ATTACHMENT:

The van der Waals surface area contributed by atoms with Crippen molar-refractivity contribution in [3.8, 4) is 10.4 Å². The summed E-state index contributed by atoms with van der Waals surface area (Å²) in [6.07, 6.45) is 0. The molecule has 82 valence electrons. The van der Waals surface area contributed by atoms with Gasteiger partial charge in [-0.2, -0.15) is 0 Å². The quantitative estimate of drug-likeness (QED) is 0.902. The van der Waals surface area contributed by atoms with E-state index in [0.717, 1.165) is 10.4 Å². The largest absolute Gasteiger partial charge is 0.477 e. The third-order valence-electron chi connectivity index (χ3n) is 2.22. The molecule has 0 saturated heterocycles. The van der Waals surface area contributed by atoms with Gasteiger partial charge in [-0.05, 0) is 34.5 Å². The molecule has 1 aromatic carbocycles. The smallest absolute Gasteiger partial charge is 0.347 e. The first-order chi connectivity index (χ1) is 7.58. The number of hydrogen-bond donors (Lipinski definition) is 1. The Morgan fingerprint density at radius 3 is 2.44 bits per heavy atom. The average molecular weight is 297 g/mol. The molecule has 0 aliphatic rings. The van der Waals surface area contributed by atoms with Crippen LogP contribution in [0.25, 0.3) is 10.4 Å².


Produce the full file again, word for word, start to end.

The van der Waals surface area contributed by atoms with Crippen molar-refractivity contribution in [3.8, 4) is 10.4 Å². The summed E-state index contributed by atoms with van der Waals surface area (Å²) in [6.07, 6.45) is 0. The molecule has 82 valence electrons. The van der Waals surface area contributed by atoms with Gasteiger partial charge in [-0.2, -0.15) is 0 Å². The quantitative estimate of drug-likeness (QED) is 0.902. The van der Waals surface area contributed by atoms with E-state index in [0.717, 1.165) is 10.4 Å². The largest absolute Gasteiger partial charge is 0.477 e. The third-order valence-electron chi connectivity index (χ3n) is 2.22. The molecule has 0 saturated heterocycles. The van der Waals surface area contributed by atoms with Gasteiger partial charge in [-0.05, 0) is 34.5 Å². The molecule has 1 aromatic carbocycles. The smallest absolute Gasteiger partial charge is 0.347 e. The first-order chi connectivity index (χ1) is 7.58. The number of hydrogen-bond donors (Lipinski definition) is 1. The Morgan fingerprint density at radius 3 is 2.44 bits per heavy atom. The average molecular weight is 297 g/mol. The molecule has 0 aliphatic rings. The van der Waals surface area contributed by atoms with Crippen LogP contribution in [0.25, 0.3) is 10.4 Å².